putting dominator trees to work_

// date: 07 apr 2023
// categories: technical

Web performance is unique compared to other types of performance work, largely due to the fact that we need to serve Javascript code to browsers on nearly every request to make sites interactive. Unsurprisingly, the amount of Javascript bytes served is directly correlated with the site’s overall performance.

There is no shortage of content about Javascript dependency management, usually in the context of security issues or versioning, but there’s another problem with gigantic dependency graphs: figuring out how to get rid of unnecessary bytes can be a non-trivial problem.

The need to reduce bytes accumulated through transitive dependencies can’t be possibly be something that only matters at Facebook’s scale. I imagine that most medium-or-larger sites end up running into similar problems, either through pulling in open-source npm dependencies or through having a complex dependency graph of modules all written in-house.

To get some more anecdata, I checked out LinkedIn’s page load. It’s a pretty comparable site to Facebook, so I downloaded their homepage Javascript and one of the larger files I checked had almost 4000 modules defined in it. I noticed they use Ember, so I typed “ember” into npm search, picked a random package (in this case, ember-3d-nav) and looked at the dependency graph.

ember-3d-nav dependency graph behold ember-3d-nav’s (dev) dependency graph: 490 nodes, 1166 edges

Imagine using 10 or more of these packages to build your site – the resulting dependency graph is difficult to reason about and it can be unclear what the overall impact of each module is on code size. It would be nice to be able to answer questions like “how many bytes will I remove if I remove $module from my application?” and it would be even nicer if we could quickly compute this for all modules and find the most impactful modules to remove.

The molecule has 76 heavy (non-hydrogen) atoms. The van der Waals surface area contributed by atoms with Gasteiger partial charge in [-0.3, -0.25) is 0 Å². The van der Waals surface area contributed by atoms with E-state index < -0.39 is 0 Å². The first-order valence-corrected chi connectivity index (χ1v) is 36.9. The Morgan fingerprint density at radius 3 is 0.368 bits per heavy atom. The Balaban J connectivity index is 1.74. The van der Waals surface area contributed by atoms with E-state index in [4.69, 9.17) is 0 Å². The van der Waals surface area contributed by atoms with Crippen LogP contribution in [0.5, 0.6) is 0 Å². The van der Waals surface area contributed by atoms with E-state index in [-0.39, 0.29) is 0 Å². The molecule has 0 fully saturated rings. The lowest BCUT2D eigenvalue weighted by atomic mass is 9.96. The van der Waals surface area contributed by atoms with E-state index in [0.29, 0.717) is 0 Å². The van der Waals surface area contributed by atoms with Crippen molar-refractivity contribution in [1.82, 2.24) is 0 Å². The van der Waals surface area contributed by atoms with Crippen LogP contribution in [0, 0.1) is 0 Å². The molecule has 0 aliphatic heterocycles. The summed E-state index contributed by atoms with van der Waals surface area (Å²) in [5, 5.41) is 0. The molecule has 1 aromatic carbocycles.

dominator trees

Enter dominator trees.

Dominator trees aren’t a new concept. They’re heavily used by compiler writers, for example; they can be used to compute single static assignment forms and other optimizations. For our graphs, we want to leverage another useful property: computing a dominator tree turns any directed graph into a tree. Trees are generally easier to work with than arbitrarily complex directed graphs and the dominator tree has an additional, special property: if you remove a node in the dominator tree, the entire subtree beneath it is no longer reachable from the root.

This fact is more useful than it first appears. In the process of turning the graph into a tree, we end up computing the “exclusive dependencies” of all nodes in the graph at the same time. It’s surprisingly cheap to compute and recompute as you modify the graph, so you can iteratively prune dependencies in real time even on large graphs.

before dominator tree dominator tree dominator tree transformation